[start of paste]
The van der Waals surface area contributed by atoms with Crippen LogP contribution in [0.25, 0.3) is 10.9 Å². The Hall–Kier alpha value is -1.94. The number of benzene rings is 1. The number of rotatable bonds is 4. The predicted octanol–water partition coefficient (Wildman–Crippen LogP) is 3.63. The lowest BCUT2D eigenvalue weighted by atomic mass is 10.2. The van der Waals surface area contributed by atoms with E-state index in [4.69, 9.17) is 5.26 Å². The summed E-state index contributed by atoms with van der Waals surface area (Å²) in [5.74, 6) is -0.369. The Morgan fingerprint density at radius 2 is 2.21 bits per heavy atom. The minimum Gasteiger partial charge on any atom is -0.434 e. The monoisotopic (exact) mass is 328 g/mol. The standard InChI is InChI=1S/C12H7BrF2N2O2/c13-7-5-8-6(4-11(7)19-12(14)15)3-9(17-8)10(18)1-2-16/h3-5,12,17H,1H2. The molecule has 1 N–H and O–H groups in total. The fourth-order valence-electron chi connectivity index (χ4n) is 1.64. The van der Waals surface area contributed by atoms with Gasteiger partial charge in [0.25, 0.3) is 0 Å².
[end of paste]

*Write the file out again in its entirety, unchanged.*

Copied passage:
The van der Waals surface area contributed by atoms with Crippen LogP contribution in [0.25, 0.3) is 10.9 Å². The Hall–Kier alpha value is -1.94. The number of benzene rings is 1. The number of rotatable bonds is 4. The predicted octanol–water partition coefficient (Wildman–Crippen LogP) is 3.63. The lowest BCUT2D eigenvalue weighted by atomic mass is 10.2. The van der Waals surface area contributed by atoms with E-state index in [4.69, 9.17) is 5.26 Å². The summed E-state index contributed by atoms with van der Waals surface area (Å²) in [5.74, 6) is -0.369. The Morgan fingerprint density at radius 2 is 2.21 bits per heavy atom. The minimum Gasteiger partial charge on any atom is -0.434 e. The monoisotopic (exact) mass is 328 g/mol. The standard InChI is InChI=1S/C12H7BrF2N2O2/c13-7-5-8-6(4-11(7)19-12(14)15)3-9(17-8)10(18)1-2-16/h3-5,12,17H,1H2. The molecule has 1 N–H and O–H groups in total. The fourth-order valence-electron chi connectivity index (χ4n) is 1.64. The van der Waals surface area contributed by atoms with Gasteiger partial charge in [0.25, 0.3) is 0 Å².